Should you use the words ‘Covid-19’ in your content? After years of hype, headlines, and completely freaking out every time you sneeze — any mention of the pandemic’s given name is a hard pass for many marketers.
And honestly, we get it. As a team of writers, we are one “unprecedented times” away from being completely done with the whole dang thing. (Plus, we’ve seen how content ages on the internet — and it’s not always pretty.)
But like it or not, the pandemic was and still is one of the core defining trends of the early 21st century.
From how we shop to how we hire — and even how we think — it’s impacted each and every one of us. And if you believe in using content to provide original insights on the social, economic and business elements impacting B2B audiences — we hate to tell you, but you’re going to have to address the dreaded C-word one way or another.
So how can you write about the pandemic while keeping your content evergreen? We’ve got a few tricks to help you out.
How to talk about Covid in your B2B content:
- The case for keeping Covid
- Words to use in your content instead of COVID
- Other things to keep in mind when addressing the pandemic in your content
Why B2B brands shouldn’t nix Covid from their content
If you’re like us, you want to keep your content as evergreen as possible, while still speaking to the current moment. And for that, capitalization plays a surprisingly big role.
If all caps make you feel like someone’s SCREAMING AT YOU, seeing the name of one of the world’s most deadly pandemics jumping off the page at you can understandably make you feel a little WoOZy.
After years of lockdowns (and the longest q-tips we’ve ever seen 🥴), we honestly just don’t want to see it. But before you reach for the style guide, consider the impact it could have if you were to avoid mentioning the pandemic altogether.
“Research shows that we have a human tendency to turn away from mass suffering, as a form of self-preservation.”
A recent article for CNBC featuring public health experts like Anne Sosin of Dartmouth’s Rockefeller Center for public policy and Marney White, psychologist and epidemiologist at the Yale School of Public Health, explains how Covid numbness is prolonging the pandemic.
Public health professionals and patient advocates are calling for the public to fight the urge to give into Covid fatigue and continue taking measures to eliminate the virus.
“Research shows that we have a human tendency to turn away from mass suffering, as a form of self-preservation. The fact that the United States now has over 900,000 deaths from Covid-19 seems almost impossible to wrap our heads around. Our brains resist processing that information because it’s so overwhelming,” says Gale Sinatra, professor of psychology at the University of Southern California.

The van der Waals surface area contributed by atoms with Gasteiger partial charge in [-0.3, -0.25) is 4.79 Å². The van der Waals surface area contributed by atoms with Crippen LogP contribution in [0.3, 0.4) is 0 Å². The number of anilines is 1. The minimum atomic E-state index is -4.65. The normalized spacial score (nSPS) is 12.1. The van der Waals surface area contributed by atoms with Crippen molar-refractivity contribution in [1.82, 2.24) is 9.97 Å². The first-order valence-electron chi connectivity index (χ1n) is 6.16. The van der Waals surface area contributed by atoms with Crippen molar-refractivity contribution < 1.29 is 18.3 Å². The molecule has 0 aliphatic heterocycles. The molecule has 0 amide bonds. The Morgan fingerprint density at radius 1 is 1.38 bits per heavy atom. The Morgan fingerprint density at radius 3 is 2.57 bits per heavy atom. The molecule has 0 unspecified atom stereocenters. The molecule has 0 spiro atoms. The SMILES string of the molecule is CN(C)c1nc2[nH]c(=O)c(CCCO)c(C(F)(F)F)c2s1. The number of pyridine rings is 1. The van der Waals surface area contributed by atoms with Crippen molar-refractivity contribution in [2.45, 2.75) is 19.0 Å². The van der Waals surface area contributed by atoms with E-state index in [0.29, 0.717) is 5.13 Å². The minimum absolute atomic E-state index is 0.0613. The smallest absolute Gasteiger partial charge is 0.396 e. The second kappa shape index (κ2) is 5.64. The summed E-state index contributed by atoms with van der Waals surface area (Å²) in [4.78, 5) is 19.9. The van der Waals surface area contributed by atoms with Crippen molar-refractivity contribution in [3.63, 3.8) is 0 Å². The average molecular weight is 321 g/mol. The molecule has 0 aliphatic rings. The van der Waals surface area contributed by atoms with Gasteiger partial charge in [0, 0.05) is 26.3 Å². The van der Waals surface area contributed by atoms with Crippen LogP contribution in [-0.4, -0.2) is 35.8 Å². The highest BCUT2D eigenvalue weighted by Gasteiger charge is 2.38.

The fact that over 300 people per day are still dying of Covid in some areas of the US is simply too much for people to process. Meanwhile, citizens of the Global South are facing an uphill battle that those of us in richer countries will never experience.
This puts content marketers in an unfamiliar quandary. Somehow you’ve got to:
✔ Speak to the reader’s experience today
✔ Without dating your content
✔ Or triggering overwhelm in the reader
So, yeah…just that.
The good news is, there are plenty of other words, phrases and editorial conventions that can help you find the right approach to referencing the pandemic in your B2B content — plus a few core principles to help you troubleshoot when you’re not sure what to say.
Words and phrases to use instead of all caps “COVID” 😖
If you’ve been paying attention, you’ve already spotted the Easter egg.
I’ve used the word ‘pandemic’ multiple times to avoid saying ‘Covid’ in places where a specific reference isn’t totally relevant or required.
And while that might be the quickest way to reference the pandemic without triggering reader overwhelm (or worse, apathy) — it’s far from your only option.
The right workaround will always depend on your voice, angle and context, but here are a few alternative words and phrases to try on for size.
|Instead of||You could try|
Other things to keep in mind when addressing the pandemic in your content
As a brand, you’re probably not reporting on the latest number of cases, deaths or vaccinations in your content.
Like most B2B marketers, you’re concerned with the impact of all of these things on the business reader. With this in mind, here are a few fundamentals to help you strike the right balance for your brand.
The conversation is about more than the virus itself
Not a single industry has been left untouched by the pandemic. And while no one wants to revisit the events of the early 2020s, we’re still experiencing its impact every day.
A great way to avoid harping on the pandemic in your content is to simply advance the conversation.
Whether we’re consciously aware of it or not, consumer psychology has shifted since the onset of the pandemic — and that’s just as true for B2B as for B2C.
Consider which industry paradigm shifts might help you elevate the discussion: